Should Lubbock Join Other Texas Cities Suing Netflix, Hulu & Disney?
Under state law, "cable" providers are to pay each Texas municipality, i.e. town or city, a franchising free for using the public right-of-way, that is, infrastructure built by tax dollars. This means some streaming services like Netflix, Hulu and Disney+ owe Texas towns some big money. If you're into reading Texas statutes, you can check out the entire chapter about cable franchising, but here's the really applicable part:
(a) The holder of a state-issued certificate of franchise authority shall pay each municipality in which it provides cable service or video service a franchise fee of five percent based upon the definition of gross revenues as set forth in this chapter. That same franchise fee structure shall apply to any unincorporated areas that are annexed by a municipality after the effective date of the state-issued certificate of franchise authority. (b) The franchise fee payable under this section is to be paid quarterly, within 45 days after the end of the quarter for the preceding calendar quarter.
So not only do these services owe Texas cities and town money, they are deeply in arrears. Twenty-five Texas cities have joined a lawsuit to sue for what must be an astronomical amount of money, with unpaid franchising fees going back to 2007. In addition to Austin, Houston, Dallas and Fort Worth, these cities are suing as well:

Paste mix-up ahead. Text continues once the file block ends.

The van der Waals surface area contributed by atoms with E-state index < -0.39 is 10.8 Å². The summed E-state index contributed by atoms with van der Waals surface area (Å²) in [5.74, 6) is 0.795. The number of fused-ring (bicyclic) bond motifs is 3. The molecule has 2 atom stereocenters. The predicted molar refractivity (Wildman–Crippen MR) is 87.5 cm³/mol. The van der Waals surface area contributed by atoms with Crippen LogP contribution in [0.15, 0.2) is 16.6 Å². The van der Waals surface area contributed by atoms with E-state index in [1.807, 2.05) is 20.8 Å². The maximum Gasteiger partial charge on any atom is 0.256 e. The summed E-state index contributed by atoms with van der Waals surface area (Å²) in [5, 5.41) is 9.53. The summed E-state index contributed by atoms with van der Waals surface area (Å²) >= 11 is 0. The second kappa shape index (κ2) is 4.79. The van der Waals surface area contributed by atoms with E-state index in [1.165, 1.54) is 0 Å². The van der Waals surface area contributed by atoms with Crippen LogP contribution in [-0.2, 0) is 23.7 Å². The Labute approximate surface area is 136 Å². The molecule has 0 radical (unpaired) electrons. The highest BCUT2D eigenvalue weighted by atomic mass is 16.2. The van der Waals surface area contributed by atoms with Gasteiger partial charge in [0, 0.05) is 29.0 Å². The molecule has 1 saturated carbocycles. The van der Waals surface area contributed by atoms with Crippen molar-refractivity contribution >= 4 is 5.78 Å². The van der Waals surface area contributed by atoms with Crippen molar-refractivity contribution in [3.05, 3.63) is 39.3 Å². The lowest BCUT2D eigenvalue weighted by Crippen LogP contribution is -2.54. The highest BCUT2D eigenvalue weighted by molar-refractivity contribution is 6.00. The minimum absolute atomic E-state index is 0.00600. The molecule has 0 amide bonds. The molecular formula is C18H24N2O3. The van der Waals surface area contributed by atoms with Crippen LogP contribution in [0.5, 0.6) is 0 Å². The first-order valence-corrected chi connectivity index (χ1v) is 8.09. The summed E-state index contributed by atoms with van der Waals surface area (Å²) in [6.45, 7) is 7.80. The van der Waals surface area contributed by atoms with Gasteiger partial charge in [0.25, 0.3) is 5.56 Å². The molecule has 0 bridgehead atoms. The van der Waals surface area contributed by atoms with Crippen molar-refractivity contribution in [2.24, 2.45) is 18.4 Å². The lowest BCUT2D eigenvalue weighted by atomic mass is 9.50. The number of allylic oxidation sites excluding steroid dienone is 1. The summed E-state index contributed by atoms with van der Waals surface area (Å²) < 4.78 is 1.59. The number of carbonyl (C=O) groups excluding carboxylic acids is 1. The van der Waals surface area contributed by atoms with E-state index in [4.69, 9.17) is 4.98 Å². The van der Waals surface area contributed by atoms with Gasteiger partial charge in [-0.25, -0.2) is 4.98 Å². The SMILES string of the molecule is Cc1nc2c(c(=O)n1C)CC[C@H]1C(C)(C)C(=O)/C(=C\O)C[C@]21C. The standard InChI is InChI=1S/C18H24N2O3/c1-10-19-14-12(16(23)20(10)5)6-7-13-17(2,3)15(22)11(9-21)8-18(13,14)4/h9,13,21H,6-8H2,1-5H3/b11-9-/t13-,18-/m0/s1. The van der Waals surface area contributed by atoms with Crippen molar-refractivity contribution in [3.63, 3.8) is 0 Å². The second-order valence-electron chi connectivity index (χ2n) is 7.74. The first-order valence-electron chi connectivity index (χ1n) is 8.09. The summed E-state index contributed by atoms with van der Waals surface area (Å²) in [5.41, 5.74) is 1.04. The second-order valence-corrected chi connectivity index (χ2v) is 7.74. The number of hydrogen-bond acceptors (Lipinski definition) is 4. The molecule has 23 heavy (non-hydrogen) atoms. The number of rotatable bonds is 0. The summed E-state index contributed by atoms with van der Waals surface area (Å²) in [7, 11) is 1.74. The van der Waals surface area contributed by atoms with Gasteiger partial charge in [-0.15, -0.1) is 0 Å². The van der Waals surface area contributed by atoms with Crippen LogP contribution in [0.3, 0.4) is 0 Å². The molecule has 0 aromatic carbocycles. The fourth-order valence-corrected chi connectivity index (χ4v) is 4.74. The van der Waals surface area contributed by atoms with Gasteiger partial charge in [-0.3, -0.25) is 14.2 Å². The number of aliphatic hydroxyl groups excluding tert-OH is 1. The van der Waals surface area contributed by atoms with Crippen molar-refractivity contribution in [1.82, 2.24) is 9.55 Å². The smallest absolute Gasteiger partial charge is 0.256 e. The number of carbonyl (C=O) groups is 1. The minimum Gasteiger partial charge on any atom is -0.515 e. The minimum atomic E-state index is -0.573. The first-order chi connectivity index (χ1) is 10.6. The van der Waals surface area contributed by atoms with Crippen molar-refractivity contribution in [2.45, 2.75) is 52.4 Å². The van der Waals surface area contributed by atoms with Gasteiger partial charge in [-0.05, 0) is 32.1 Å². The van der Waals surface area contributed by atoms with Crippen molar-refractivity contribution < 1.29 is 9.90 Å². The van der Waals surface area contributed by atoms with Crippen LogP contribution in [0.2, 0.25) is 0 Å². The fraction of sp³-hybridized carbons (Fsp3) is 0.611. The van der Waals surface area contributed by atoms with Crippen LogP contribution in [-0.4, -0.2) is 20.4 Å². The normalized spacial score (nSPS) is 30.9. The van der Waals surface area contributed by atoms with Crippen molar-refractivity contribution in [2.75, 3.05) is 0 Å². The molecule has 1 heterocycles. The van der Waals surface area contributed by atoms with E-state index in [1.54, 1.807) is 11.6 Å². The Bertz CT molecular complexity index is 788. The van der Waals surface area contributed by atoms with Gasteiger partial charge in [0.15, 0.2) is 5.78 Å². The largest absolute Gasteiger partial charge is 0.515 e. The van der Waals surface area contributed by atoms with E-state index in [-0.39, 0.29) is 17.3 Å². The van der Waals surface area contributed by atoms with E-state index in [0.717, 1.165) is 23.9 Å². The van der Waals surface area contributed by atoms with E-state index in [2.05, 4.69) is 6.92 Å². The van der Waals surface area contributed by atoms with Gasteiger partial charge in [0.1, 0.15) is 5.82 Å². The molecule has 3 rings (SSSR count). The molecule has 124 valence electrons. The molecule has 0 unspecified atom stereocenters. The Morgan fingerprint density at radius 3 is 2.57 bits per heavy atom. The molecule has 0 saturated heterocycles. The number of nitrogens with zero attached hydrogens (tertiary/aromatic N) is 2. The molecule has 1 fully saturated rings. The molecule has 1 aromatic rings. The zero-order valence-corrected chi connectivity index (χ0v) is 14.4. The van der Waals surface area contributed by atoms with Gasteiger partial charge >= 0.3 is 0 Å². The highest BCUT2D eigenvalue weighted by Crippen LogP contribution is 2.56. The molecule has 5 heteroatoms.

Abilene, Allen, Amarillo, Arlington, Beaumont, Carrollton, Denton, Frisco, Garland, Grand Prairie, Irving, Lewisville, McKinney, Mesquite, Nacogdoches, Pearland, Plano, Rowlett, Sugar Land, Tyler and Waco.
Why is Lubbock not on this list when Amarillo is?
Think of the math on this: Houston has a population of 2.4 million people. Even if only a modest fraction of Houstonites had streaming services since 2007, 5% of the total paid for those services must be several million dollars. Lubbock can't even keep pools open, why are we not getting what should have been paid to us? Our tax dollars built the infrastructure that these streaming services have used freely.
It's also an issue of fairness. Other companies have been paying this fee- traditional cable, for example. Cable may be headed out, but plenty of folks still prefer it, why should the competition get an unfair advantage?
In order to get what you deserve in this life, you simply have to stand up for yourself. Lubbock, stand up.